(sorry about the visual pun)
So I went to the IPA Modern Briefing event yesterday and it was really good. It's true that planning often spends too much time talking to itself, but this felt different.Thankfully because the speakers didn't fall into that dreadful trap of fetishising the brief- you know, sad planning directors tinkering with the boxes on the hallowed briefing document because they don't do any real work anymore.
They didn't really talk about briefs.
They really talked about developing strategy for a world that has moved on. Some useful, instantly actionable pointers on getting good work out of an increasingly messy and process that includes more and more actors. You can read the presentations here.
Quotes of the day:
"Media is too important to be left to media agencies" -Jason Gonslaves
"Buying AKQA is an admission of defeat" Richard Huntington on WPP's latest purchase.
Some things that made me go , erm, really?...........
The bloke from Contagious going on about Kraft brand managers and agency types spending three months 'collaborating in a room'. Three months? What's the point of sharing this when the reality for most of us is getting quality stuff out faster and cheaper than ever before. Even the other speakers looked bemused.
Which brings me to Contagious itself. Don't read it, seriously.
Not only will they make you believe it's a perfect world where everyone is wildly innovative and everyone thinks in 'brand' rather than 'sales', everyone else is reading it. Fish where the others don't fish. Read weird stuff. Work hard, don't copy others.
That's what I liked about the tone of most of the day, it was a big admission that this job is hard, and harder than ever.
That said, it's really boring to talk about 'the age of this' and the 'age of that'. It's just as boring for this generation of strategy people talking about dealing with the 'how the world has changed', as if we're the first to deal with seismic shifts in our industry, as it is to listen to any young generation to think they've discovered 'rebellion'.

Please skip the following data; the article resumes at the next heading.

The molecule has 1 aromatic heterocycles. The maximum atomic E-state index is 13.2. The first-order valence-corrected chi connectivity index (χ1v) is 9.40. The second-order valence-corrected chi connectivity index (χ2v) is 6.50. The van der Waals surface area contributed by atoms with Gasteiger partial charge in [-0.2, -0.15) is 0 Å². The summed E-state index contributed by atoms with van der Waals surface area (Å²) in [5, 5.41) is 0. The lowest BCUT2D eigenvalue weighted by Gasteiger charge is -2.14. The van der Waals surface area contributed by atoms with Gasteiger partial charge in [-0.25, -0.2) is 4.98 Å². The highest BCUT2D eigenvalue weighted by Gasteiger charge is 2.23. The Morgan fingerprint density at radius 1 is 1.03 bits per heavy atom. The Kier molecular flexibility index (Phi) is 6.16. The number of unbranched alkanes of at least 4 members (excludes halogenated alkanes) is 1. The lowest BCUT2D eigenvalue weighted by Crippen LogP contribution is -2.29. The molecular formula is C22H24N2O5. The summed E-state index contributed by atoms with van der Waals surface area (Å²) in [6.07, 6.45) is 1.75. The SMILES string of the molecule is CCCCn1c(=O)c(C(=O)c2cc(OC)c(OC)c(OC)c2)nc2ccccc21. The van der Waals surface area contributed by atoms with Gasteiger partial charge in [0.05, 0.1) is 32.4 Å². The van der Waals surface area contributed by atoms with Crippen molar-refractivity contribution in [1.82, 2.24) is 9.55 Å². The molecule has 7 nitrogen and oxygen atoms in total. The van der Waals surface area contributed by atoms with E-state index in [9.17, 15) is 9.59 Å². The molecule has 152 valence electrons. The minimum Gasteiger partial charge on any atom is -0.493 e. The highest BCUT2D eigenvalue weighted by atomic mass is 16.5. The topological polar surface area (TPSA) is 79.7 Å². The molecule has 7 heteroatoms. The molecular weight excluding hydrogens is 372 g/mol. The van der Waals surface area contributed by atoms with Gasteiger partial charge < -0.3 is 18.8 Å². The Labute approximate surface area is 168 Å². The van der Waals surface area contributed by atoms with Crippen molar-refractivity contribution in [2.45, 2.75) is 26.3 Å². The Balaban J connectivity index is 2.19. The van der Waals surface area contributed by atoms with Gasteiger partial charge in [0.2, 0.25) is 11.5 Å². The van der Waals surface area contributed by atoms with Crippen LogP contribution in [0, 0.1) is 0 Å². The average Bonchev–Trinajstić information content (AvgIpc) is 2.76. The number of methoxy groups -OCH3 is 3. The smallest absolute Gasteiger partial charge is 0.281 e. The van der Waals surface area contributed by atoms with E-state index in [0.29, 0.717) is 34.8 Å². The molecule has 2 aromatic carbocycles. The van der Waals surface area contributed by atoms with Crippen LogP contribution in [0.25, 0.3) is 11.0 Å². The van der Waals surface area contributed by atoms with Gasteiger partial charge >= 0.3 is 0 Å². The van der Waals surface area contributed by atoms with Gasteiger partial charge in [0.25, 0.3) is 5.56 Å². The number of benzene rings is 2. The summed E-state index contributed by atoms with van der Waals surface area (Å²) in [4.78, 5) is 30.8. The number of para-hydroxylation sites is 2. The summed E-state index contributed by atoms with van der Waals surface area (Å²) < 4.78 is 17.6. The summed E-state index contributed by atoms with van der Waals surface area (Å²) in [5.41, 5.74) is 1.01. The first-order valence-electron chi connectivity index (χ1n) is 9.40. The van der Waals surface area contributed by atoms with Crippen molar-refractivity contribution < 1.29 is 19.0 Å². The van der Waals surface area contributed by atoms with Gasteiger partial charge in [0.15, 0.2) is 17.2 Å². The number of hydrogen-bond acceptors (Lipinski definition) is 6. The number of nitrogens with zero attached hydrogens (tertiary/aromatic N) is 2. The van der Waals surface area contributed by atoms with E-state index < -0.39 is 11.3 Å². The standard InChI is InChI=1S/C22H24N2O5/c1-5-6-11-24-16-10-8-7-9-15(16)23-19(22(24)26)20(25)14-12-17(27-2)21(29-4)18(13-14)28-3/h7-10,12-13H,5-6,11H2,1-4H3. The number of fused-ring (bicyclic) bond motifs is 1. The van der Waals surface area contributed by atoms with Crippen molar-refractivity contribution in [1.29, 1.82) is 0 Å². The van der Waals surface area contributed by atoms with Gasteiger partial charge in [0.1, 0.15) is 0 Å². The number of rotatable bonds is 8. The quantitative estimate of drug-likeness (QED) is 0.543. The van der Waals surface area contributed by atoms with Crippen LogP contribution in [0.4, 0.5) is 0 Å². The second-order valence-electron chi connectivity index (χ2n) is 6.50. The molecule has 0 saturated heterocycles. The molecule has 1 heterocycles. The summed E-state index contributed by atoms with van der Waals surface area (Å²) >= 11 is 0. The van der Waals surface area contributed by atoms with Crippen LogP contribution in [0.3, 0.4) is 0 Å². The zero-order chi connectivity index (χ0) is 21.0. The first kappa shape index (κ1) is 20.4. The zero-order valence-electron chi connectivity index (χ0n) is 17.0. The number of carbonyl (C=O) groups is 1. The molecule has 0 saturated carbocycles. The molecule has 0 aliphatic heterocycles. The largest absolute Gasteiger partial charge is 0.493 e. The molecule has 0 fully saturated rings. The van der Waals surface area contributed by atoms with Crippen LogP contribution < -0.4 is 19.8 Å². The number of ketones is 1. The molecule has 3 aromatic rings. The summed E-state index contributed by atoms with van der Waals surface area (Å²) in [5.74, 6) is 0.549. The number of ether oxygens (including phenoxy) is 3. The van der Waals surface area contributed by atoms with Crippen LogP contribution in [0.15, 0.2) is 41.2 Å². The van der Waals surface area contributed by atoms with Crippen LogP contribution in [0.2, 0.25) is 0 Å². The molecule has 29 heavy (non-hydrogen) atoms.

The end of the commission stucture
The rise of TV
Clients starting to use research
There was no point where this industry dealt with any sort of status quo for long, the big networks just pretended we did.
And still do.
I remember being taught on an APG creative brief course how 'propositions' has developed from 'single minded propositions' to 'emotional propositions' to 'task based propositions'. That was ten years ago. The only thing you can sure of in this business is change.
Finally, many speakers talked of a 'traditional process' where you get the client brief, do some planning, get creatives involved, get the work approved then make it. I've never experienced this really and, to quote John Hegarty from over ten years ago, "Many conversations, not just one brief".
The process, for great work anyway, has always been messy, collaborative and not completely linear. It's just that agencies like to pretend to clients that we're really professional and predictable.
We, of course, are not.
I think the main difference the day highlighted was that we're all finally admitting this and, more importantly, more clients are demanding that different practitioners actually work together towards one goal, and create stuff people actually notice and interact with, because they've run out excuses too.